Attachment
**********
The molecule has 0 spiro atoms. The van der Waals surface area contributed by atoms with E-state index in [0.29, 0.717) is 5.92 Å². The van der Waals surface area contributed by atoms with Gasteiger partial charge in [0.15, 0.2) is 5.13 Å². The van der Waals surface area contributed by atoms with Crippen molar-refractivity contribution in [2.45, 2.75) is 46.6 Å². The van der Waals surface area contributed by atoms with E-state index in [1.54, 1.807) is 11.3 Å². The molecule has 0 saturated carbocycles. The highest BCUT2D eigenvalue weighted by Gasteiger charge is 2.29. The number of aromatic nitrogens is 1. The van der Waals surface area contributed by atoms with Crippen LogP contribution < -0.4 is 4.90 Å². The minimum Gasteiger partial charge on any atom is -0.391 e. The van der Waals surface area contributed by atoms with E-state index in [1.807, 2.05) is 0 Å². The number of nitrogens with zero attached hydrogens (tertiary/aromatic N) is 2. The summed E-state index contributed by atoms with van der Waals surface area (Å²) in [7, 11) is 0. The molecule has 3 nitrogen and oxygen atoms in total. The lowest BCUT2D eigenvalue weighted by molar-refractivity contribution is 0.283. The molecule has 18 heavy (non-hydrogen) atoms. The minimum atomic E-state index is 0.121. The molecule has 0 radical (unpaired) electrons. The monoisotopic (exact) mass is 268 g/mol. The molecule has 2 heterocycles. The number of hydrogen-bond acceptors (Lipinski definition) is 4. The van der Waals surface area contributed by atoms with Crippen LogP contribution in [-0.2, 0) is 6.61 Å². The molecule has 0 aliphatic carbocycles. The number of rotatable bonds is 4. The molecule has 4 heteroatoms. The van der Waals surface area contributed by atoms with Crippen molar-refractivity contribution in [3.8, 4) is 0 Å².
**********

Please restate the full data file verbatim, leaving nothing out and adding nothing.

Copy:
The molecule has 0 spiro atoms. The van der Waals surface area contributed by atoms with E-state index in [0.29, 0.717) is 5.92 Å². The van der Waals surface area contributed by atoms with Gasteiger partial charge in [0.15, 0.2) is 5.13 Å². The van der Waals surface area contributed by atoms with Crippen molar-refractivity contribution in [2.45, 2.75) is 46.6 Å². The van der Waals surface area contributed by atoms with E-state index in [1.54, 1.807) is 11.3 Å². The molecule has 0 saturated carbocycles. The highest BCUT2D eigenvalue weighted by Gasteiger charge is 2.29. The number of aromatic nitrogens is 1. The van der Waals surface area contributed by atoms with Crippen LogP contribution < -0.4 is 4.90 Å². The minimum Gasteiger partial charge on any atom is -0.391 e. The van der Waals surface area contributed by atoms with E-state index in [1.807, 2.05) is 0 Å². The number of nitrogens with zero attached hydrogens (tertiary/aromatic N) is 2. The summed E-state index contributed by atoms with van der Waals surface area (Å²) in [7, 11) is 0. The molecule has 3 nitrogen and oxygen atoms in total. The lowest BCUT2D eigenvalue weighted by molar-refractivity contribution is 0.283. The molecule has 18 heavy (non-hydrogen) atoms. The minimum atomic E-state index is 0.121. The molecule has 0 radical (unpaired) electrons. The monoisotopic (exact) mass is 268 g/mol. The molecule has 2 heterocycles. The number of hydrogen-bond acceptors (Lipinski definition) is 4. The van der Waals surface area contributed by atoms with Crippen LogP contribution in [-0.2, 0) is 6.61 Å². The molecule has 0 aliphatic carbocycles. The number of rotatable bonds is 4. The molecule has 4 heteroatoms. The van der Waals surface area contributed by atoms with Crippen molar-refractivity contribution in [3.8, 4) is 0 Å².